Phillip Strang was born in the late forties, the post-war baby boom in England; his childhood years, a comfortable middle-class upbringing in a small town, two hours drive west of London.

His childhood and the formative years were a time of innocence. Relatively few rules, and as a teenager, complete mobility, due to a bicycle - a three-speed Raleigh - and a more trusting community. It was the days before mobile phones, the internet, terrorism and wanton violence. An avid reader since childhood.

In his early twenties, the author, with a degree in electronics engineering, and an unabated wanderlust to see the world left the cold and damp climes of England for Sydney, Australia - the first semi-circulation of the globe, complete. Now, forty years later, he still resides in Australia, although many intervening years spent in a myriad of countries, some calm and safe ‒ others, no more than war zones.



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Murder is a Tricky Business

No one’s talking, and those who say they know are dying.
A television actress is missing, and DCI Isaac Cook, the Senior Officer of the Murder Investigation Team at Challis Street Police Station in London, is searching for her.
It’s not the first time she’s gone missing, and why does everyone assume she’s been murdered?
There’s a secret, but who knows? The missing woman? The executive producer, his eavesdropping assistant? Or the actor who portrayed her fictional brother on the Soap Opera?
Angus MacTavish, the Government’s Chief Whip is involved, but who is he? Just a devious politician aiming to protect the government from an electoral defeat or is there more?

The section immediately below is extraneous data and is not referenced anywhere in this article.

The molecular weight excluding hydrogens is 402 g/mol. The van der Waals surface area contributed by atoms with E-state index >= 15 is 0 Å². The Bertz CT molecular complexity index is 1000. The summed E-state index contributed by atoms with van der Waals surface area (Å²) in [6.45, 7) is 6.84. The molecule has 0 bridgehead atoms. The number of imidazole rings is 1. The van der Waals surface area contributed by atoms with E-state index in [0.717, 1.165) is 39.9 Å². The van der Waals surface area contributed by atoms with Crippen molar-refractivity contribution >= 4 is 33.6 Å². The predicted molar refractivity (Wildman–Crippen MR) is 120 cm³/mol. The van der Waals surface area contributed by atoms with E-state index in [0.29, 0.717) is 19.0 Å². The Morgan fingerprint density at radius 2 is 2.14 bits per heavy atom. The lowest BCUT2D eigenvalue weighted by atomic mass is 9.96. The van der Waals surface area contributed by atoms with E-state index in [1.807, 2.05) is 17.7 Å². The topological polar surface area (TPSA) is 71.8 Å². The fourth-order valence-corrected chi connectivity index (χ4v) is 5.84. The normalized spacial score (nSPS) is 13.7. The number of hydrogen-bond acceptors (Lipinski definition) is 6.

The Haberman Virus

A remote and isolated village in Afghanistan is wiped out by a virus unlike any seen before.

A mysterious visitor checks his handiwork clad in a space suit; an American female doctor succumbs to the disease.

The genetically-engineered virus that the visitor has developed has given him the means to force the Israelis to redress the imbalance of the occupier and the occupied in the Palestinian homeland.

Millions have died, millions more will unless Steve Case and his team can stop Sam Haberman.


Death Unholy

‘Do you believe in spontaneous human combustion?’ Detective Inspector Keith Tremayne asked.
‘Not me. I’ve read about it. Who hasn’t?’ Sergeant Clare Yarwood answered.
‘I haven’t,’ Tremayne replied which did not surprise his sergeant. In the months they had been together, she had come to realise that he was a man who had little interest in the world. A cigarette in his mouth, a beer in his hand and a murder to solve was about the happiest she ever saw him, and even then, he could hardly be regarded as one of life’s most sociable. And as for reading? The occasional police report, an early morning newspaper, the back pages for the racing results.